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Posts Tagged ‘caregiving’

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WordPress provides certain stats about hosted blogs, including search terms that lead people to this blog in particular. I got a lot more page views when I was posting weekly and when I had more important things to say. I guess lots of people were very interested in mom’s condition, but not so many are interested in mine.

Over the past 30 days, these are the search terms that brought people here:

i will remember my mother 2
prayer of a daughter 2
why did bodhidharma come from the west 1
praying for daughter to do the right thing 1
lung cancer prayer 1
eulogy for mom from daughter 1
+free thanksgiving prayer to my daughter 1
mom’s eulogy 1
prsyrd for mother to rest in peace 1
ssmallpoems about mom going to heaven but always knowing she be there 1
rest in peace momma 1
prayer for eulogy 1
rest in peace prayers 1
prayer for a daughter who seems not to listen 1
loss of a daughter prayer 1

Some of these search terms are interesting. I have no idea why “why did Bodhidharma come from the west” pointed people to my page. This is a Zen koan, so maybe the fact that I tagged some posts with Zen made a difference. Kind of interesting. If Buddhists are finding their way here interested in learning how to deal with things like losing a mother to a terminal illness, I’d point them to Brad Warner’s books. He’s much more eloquent than I. (Also, I do have to say that I worry about people who think they’re going to find an answer to that koan on the Internet. It’s a koan, which by definition has no answer. So get back to your meditation cushions, people.)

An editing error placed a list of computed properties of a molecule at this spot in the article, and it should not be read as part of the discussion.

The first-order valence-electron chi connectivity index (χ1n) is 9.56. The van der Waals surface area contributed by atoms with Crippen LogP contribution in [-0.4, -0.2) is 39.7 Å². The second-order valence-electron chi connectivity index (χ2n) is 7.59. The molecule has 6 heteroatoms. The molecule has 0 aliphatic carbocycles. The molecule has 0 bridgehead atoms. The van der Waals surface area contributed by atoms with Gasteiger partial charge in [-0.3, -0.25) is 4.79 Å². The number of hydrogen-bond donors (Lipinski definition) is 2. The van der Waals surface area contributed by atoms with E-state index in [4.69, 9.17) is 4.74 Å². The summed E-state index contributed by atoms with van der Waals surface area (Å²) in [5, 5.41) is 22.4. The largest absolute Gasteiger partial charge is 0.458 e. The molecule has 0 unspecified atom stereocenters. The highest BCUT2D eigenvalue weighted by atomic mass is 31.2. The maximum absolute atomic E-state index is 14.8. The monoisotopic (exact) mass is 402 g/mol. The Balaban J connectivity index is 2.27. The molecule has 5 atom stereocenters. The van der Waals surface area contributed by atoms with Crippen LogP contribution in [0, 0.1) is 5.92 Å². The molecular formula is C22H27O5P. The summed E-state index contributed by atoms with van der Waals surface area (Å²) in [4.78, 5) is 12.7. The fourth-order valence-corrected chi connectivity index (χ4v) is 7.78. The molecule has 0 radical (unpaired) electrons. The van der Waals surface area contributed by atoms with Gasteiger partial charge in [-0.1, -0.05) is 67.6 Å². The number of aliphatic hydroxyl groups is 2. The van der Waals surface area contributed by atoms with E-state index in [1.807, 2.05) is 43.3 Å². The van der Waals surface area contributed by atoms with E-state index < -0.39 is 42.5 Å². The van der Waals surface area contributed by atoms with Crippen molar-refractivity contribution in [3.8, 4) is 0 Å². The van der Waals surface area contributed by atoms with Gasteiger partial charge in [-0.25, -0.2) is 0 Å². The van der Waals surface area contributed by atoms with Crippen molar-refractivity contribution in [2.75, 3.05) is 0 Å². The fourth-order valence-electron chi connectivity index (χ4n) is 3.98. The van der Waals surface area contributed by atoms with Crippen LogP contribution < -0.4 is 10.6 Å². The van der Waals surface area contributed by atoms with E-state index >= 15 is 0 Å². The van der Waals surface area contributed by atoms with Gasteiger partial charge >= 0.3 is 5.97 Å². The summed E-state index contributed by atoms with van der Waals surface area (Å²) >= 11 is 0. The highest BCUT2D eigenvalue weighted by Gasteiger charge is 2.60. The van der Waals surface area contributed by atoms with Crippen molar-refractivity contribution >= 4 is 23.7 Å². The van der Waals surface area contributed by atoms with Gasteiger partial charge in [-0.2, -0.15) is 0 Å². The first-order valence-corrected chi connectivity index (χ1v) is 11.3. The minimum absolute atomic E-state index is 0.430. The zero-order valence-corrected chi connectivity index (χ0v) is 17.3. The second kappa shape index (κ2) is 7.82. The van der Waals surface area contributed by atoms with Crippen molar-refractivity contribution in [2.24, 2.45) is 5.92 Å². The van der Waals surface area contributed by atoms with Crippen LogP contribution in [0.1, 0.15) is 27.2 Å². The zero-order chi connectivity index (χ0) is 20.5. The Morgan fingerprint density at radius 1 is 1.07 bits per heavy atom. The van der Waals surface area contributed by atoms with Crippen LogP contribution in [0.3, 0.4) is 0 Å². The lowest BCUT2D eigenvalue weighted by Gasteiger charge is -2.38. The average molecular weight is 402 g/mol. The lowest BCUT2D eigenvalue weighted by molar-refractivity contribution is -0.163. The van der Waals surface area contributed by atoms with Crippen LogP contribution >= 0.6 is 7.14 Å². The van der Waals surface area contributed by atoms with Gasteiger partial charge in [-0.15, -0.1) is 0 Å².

I also like “prayer for a daughter who seems not to listen.” I wonder about that parent. I assume it’s a mother, but I guess I can’t know for sure. I think we all go through a stage in our teenage years when we stop listening to our parents. It’s a difficult time for everyone. I have a feeling that printing out a pre-made prayer for such a daughter would only make things worse. 😉

I was looking around at all the 17- and 18-year olds in my dance class last Wednesday. They all seem so young to me, but I’m still young enough to remember what I felt like when I was that age, how old I felt and how I felt so sure that I knew everything, or at least more than my parents did. I see so much potential in their faces: innocence, youth, boundless future. And there is no way to tell those girls that they have that inside of them. They can’t listen. It’s an impossibility. It’s like that speech Baz Luhrmann gave to a graduating class…there’s in line there that goes something like,

Enjoy the power and beauty of your youth. Oh, nevermind. You will not understand the power and beauty of your youth until they’ve faded. But trust me, in 20 years, you’ll look back at photos of yourself and recall in a way you can’t grasp now how much possibility lay before you and how fabulous you really looked.

You are not as fat as you imagine.

100% true. Anyway, I hope that people who randomly make their way to this blog find something of value to them. Our own personal experience are valueless if we cannot find a way to put them to use in serving others.

I realized this when I ran into a co-worker (we’ll call D) the other day who said she had been out visiting a friend in the hospital. I asked her if her friend was okay, and then the conversation turned…she told me her mother had metastasized breast cancer. Her mom’s 71, and she’s living with D. I said, “Oh, so you’re the primary caregiver?” and then D said that she was and that her father was living with them too, but he had Parkinson’s.

Oh. My. Goodness.

“You need a hug!” was my first reaction, and so I gave her one. “I’m here if you need to talk,” was my second. Now that I’m on the other side of the fence, I think that’s the best thing one could say to a caregiver. Caregiving is HARD. I was not a full-time caregiver, but the time that I spent caring for my mom was extremely taxing. I cannot imagine having a stage IV mother and a father with Parkinson’s living with me. (Her husband is there, too, so I guess there’s that…but what kind of toll is this taking on the marriage?!) Hugs are good. As is empathy. And having someone to talk with who’s been through something similar has to be a blessing. I hope I can be of service. To her and to everyone who is going through something like this.

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